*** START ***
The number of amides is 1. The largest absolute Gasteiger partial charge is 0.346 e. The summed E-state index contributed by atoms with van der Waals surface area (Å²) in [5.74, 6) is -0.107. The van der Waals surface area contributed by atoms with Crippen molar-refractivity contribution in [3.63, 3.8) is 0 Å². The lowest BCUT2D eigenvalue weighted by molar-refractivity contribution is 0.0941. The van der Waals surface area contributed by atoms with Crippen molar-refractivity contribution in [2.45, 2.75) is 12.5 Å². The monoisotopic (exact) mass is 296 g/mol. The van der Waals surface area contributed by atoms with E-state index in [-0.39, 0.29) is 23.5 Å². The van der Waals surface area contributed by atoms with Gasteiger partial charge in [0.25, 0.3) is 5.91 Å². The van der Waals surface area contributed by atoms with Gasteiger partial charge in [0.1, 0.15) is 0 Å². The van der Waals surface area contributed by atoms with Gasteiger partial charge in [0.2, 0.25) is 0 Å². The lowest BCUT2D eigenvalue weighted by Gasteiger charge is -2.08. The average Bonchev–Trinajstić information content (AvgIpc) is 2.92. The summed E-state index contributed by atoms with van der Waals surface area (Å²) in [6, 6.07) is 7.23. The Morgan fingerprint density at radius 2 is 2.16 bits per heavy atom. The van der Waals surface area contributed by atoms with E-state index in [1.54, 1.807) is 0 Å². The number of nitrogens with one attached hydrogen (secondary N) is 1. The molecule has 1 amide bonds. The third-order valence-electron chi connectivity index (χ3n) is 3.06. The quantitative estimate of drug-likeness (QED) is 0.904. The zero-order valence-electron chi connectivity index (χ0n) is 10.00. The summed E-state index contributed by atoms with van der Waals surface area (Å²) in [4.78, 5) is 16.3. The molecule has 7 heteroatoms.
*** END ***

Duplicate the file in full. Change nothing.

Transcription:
The number of amides is 1. The largest absolute Gasteiger partial charge is 0.346 e. The summed E-state index contributed by atoms with van der Waals surface area (Å²) in [5.74, 6) is -0.107. The van der Waals surface area contributed by atoms with Crippen molar-refractivity contribution in [3.63, 3.8) is 0 Å². The lowest BCUT2D eigenvalue weighted by molar-refractivity contribution is 0.0941. The van der Waals surface area contributed by atoms with Crippen molar-refractivity contribution in [2.45, 2.75) is 12.5 Å². The monoisotopic (exact) mass is 296 g/mol. The van der Waals surface area contributed by atoms with E-state index in [-0.39, 0.29) is 23.5 Å². The van der Waals surface area contributed by atoms with Gasteiger partial charge in [0.25, 0.3) is 5.91 Å². The van der Waals surface area contributed by atoms with Gasteiger partial charge in [0.1, 0.15) is 0 Å². The van der Waals surface area contributed by atoms with Gasteiger partial charge in [0.2, 0.25) is 0 Å². The lowest BCUT2D eigenvalue weighted by Gasteiger charge is -2.08. The average Bonchev–Trinajstić information content (AvgIpc) is 2.92. The summed E-state index contributed by atoms with van der Waals surface area (Å²) in [6, 6.07) is 7.23. The Morgan fingerprint density at radius 2 is 2.16 bits per heavy atom. The van der Waals surface area contributed by atoms with E-state index in [1.54, 1.807) is 0 Å². The number of nitrogens with one attached hydrogen (secondary N) is 1. The molecule has 1 amide bonds. The third-order valence-electron chi connectivity index (χ3n) is 3.06. The quantitative estimate of drug-likeness (QED) is 0.904. The zero-order valence-electron chi connectivity index (χ0n) is 10.00. The summed E-state index contributed by atoms with van der Waals surface area (Å²) in [4.78, 5) is 16.3. The molecule has 7 heteroatoms.